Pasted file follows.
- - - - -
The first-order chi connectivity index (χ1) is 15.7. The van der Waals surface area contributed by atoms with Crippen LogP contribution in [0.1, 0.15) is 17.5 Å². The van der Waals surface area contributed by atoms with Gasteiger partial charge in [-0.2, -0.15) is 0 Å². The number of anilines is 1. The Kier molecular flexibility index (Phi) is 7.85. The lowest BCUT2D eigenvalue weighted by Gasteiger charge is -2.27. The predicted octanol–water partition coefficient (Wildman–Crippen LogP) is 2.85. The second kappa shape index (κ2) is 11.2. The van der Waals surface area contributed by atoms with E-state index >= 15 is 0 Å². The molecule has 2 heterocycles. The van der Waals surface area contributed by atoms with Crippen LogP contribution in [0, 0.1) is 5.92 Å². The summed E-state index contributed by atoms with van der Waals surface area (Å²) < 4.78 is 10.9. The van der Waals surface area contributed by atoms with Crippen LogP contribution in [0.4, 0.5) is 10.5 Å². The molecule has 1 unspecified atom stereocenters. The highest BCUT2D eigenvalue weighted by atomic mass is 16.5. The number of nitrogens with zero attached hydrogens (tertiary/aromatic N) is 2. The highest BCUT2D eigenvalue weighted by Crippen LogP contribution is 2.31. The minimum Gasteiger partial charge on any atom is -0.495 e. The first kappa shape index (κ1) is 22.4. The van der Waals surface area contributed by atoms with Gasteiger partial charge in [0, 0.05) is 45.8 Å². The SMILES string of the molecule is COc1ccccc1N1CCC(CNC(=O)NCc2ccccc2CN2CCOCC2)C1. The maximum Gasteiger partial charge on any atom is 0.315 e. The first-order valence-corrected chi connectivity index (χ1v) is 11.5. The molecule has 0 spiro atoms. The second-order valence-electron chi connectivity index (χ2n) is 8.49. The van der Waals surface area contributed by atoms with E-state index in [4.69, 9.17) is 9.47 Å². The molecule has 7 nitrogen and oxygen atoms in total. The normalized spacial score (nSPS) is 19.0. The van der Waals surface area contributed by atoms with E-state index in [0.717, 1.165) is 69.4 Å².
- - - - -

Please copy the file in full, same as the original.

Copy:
The first-order chi connectivity index (χ1) is 15.7. The van der Waals surface area contributed by atoms with Crippen LogP contribution in [0.1, 0.15) is 17.5 Å². The van der Waals surface area contributed by atoms with Gasteiger partial charge in [-0.2, -0.15) is 0 Å². The number of anilines is 1. The Kier molecular flexibility index (Phi) is 7.85. The lowest BCUT2D eigenvalue weighted by Gasteiger charge is -2.27. The predicted octanol–water partition coefficient (Wildman–Crippen LogP) is 2.85. The second kappa shape index (κ2) is 11.2. The van der Waals surface area contributed by atoms with E-state index >= 15 is 0 Å². The molecule has 2 heterocycles. The van der Waals surface area contributed by atoms with Crippen LogP contribution in [0, 0.1) is 5.92 Å². The summed E-state index contributed by atoms with van der Waals surface area (Å²) < 4.78 is 10.9. The van der Waals surface area contributed by atoms with Crippen LogP contribution in [0.4, 0.5) is 10.5 Å². The molecule has 1 unspecified atom stereocenters. The highest BCUT2D eigenvalue weighted by atomic mass is 16.5. The number of nitrogens with zero attached hydrogens (tertiary/aromatic N) is 2. The highest BCUT2D eigenvalue weighted by Crippen LogP contribution is 2.31. The minimum Gasteiger partial charge on any atom is -0.495 e. The first kappa shape index (κ1) is 22.4. The van der Waals surface area contributed by atoms with Gasteiger partial charge in [0, 0.05) is 45.8 Å². The SMILES string of the molecule is COc1ccccc1N1CCC(CNC(=O)NCc2ccccc2CN2CCOCC2)C1. The maximum Gasteiger partial charge on any atom is 0.315 e. The first-order valence-corrected chi connectivity index (χ1v) is 11.5. The molecule has 0 spiro atoms. The second-order valence-electron chi connectivity index (χ2n) is 8.49. The van der Waals surface area contributed by atoms with E-state index in [4.69, 9.17) is 9.47 Å². The molecule has 7 nitrogen and oxygen atoms in total. The normalized spacial score (nSPS) is 19.0. The van der Waals surface area contributed by atoms with E-state index in [0.717, 1.165) is 69.4 Å².